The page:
What if Cloud hadn't wanted to waste time looking, chasing skeletons of the past, having enough to deal with his own? What if Tifa had been the one to find him, to give him a life back he didn't really know if he wanted anymore?
This has been revised due to some errors.
They'd found Nibelheim. In place of the charred ruins from her memories, or even perhaps a new settlement in her imagination, Tifa found no change from the town she remembered- it was as though it had never burned down at all. There were the tall, whitewashed buildings with slate tiled rooves. There was the well, the town's old truck that had been rusty all of her childhood. But she'd been there; felt the searing heat of the flames on her skin, evaporating the sweat pouring from her body, as she helped to find survivors. She'd inhaled the heady scent of smoke, felt the dry heat singe her airways, choke her. And she'd watched the houses buckle, collapse into clouds of noxious dust and debris. She'd watched the fires burn until the rain poured down, a little too late, dousing the remnants of the fire, washing away her childhood, her memories, her friends. Her home.
The only thing left was the mansion; she knew it had survived the fire, being out of the way of the houses of the main square. Its brickwork appeared more weathered, its roof more dilapidated, and almost no glass remained in the window panes. The garden was so overgrown, she could barely make it out from the street. Tifa had insisted on going inside, just for nostalgic reasons; despite its dangers, as a child she had explored it well. Perhaps it was the only thing of Nibel that remained that wasn't a fake, orchestrated by ShinRa. In their last journey through here, she had been too grief-stricken to even consider venturing within the shadows and cobwebs that lingered there.
This time, though, she felt braver.
It was darker than she remembered; ivy had grown in from outside, through the cracks in the glass windows, and had spread over the once beautiful wood panelling of the walls, and even the ceiling. Some tendrils had snaked around the magnificent crystal chandelier, and were dangling from it. The carpets had pretty much disintegrated, and the doors barely opened, for the rust at the hinges.
"C'mon, Tif, I don't like it." Cloud scratched the back of his head, looking around uneasily. "We should rest up, we're heading into the mountains tomorrow."
"Look!" She exclaimed, ignoring him. In her hands she held a note. The paper was yellowing, though it didn't seem to be that old.
"What is it?" His interest seemed piqued.
"It's a… there's a man trapped in the basement!- and its signed by Hojo." If you're interested, I've trapped the interfering Turk in the basement. A little game, if you'll amuse yourself for an hour or so.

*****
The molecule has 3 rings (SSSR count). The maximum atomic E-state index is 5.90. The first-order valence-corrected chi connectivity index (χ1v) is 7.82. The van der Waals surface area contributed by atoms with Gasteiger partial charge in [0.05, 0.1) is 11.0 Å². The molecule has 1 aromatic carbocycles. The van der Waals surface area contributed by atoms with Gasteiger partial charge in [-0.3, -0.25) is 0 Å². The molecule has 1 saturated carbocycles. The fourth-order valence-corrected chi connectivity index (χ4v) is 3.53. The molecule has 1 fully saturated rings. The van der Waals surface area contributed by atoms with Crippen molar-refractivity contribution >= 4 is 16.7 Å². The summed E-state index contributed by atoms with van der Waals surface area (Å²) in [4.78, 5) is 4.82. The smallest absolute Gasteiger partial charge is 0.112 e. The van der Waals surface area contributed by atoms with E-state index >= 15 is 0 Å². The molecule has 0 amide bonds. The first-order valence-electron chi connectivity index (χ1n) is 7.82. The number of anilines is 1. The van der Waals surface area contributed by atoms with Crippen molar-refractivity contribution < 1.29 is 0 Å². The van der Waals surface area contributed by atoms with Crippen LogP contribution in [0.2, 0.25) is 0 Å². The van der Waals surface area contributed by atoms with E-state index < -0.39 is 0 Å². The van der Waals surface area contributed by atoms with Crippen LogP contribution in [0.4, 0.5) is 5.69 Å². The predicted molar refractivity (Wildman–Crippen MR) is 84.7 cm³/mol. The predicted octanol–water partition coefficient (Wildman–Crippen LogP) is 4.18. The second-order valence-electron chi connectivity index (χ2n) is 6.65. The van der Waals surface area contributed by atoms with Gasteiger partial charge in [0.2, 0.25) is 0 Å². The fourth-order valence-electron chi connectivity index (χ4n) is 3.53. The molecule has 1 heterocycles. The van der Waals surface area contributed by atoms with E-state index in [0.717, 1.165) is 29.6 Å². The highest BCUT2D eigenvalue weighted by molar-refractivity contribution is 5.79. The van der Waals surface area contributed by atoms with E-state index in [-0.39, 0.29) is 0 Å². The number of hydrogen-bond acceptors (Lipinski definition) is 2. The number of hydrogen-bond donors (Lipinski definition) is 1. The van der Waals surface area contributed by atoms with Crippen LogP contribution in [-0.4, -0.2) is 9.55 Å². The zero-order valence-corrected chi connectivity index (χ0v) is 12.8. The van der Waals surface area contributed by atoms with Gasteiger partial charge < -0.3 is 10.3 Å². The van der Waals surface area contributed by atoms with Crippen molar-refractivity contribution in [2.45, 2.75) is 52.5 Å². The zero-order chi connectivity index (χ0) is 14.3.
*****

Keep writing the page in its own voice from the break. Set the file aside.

"Tifa, Hojo hasn't worked here since before we were born. I doubt that, if there were anyone trapped here, they'd still be alive."
"You can't know that for sure!" She huffed, carefully reading through the note again. If you enjoy a little music...
"Tifa, we need to find out what's going on in Nibel. What with all these strange men shuffling around. It's a little more important than chasing skeletons."
"I guess so." She followed him back outside, squinting in the sunlight, though the shadow of doubt still plagued her for the rest of the afternoon. They were to stay in the replica of her old family home; unlike the other houses, it was not inhabited by actors, who denied that there had ever been a fire.
She lay on her bed, (but it wasn't really hers), staring at her ceiling. Well, not really her ceiling; ShinRa's ceiling, ShinRa's lie. Why would they do this? What good would recreating the bedroom of a sixteen year old girl do? Hm. She couldn't even begin to understand the evil that ShinRa condoned, carried out every day.
Chasing skeletons, Cloud had called it: Indeed. But if there were a skeleton, it would have once had flesh, and skin, and a beating heart; And a name. Perhaps he was married, or had been. Perhaps he still had living children, who lived in grief, never knowing what had happened to the father; Or maybe he was alive…
She sat up, turning her mind away from sleep for good. The moon was high, and her shadow was long as she crossed the deserted village square. She was wearing a white nightdress that reached her knees, and clung to her skin comfortably, found in one of the dressers in her house, alone on a silk hanger; Very much in the style of her mother's- But it wasn't her mother's. It was a fake; It was all fake. She had slipped her feet into her boots.
No-one else needed to know she was gone. She wouldn't take long…
The heavy door creaked loudly, opening just wide enough for her to slip through. When they had gone inside earlier that day, Cloud had caught his shoulder on a sharp protruding bit of metal. The hall was ethereal, beautifully frightening in the silver moonlight. A gentle breeze rustled through the ivy.
She unfolded the note in her hand, scanning the untidy scrawl in search of the first clue.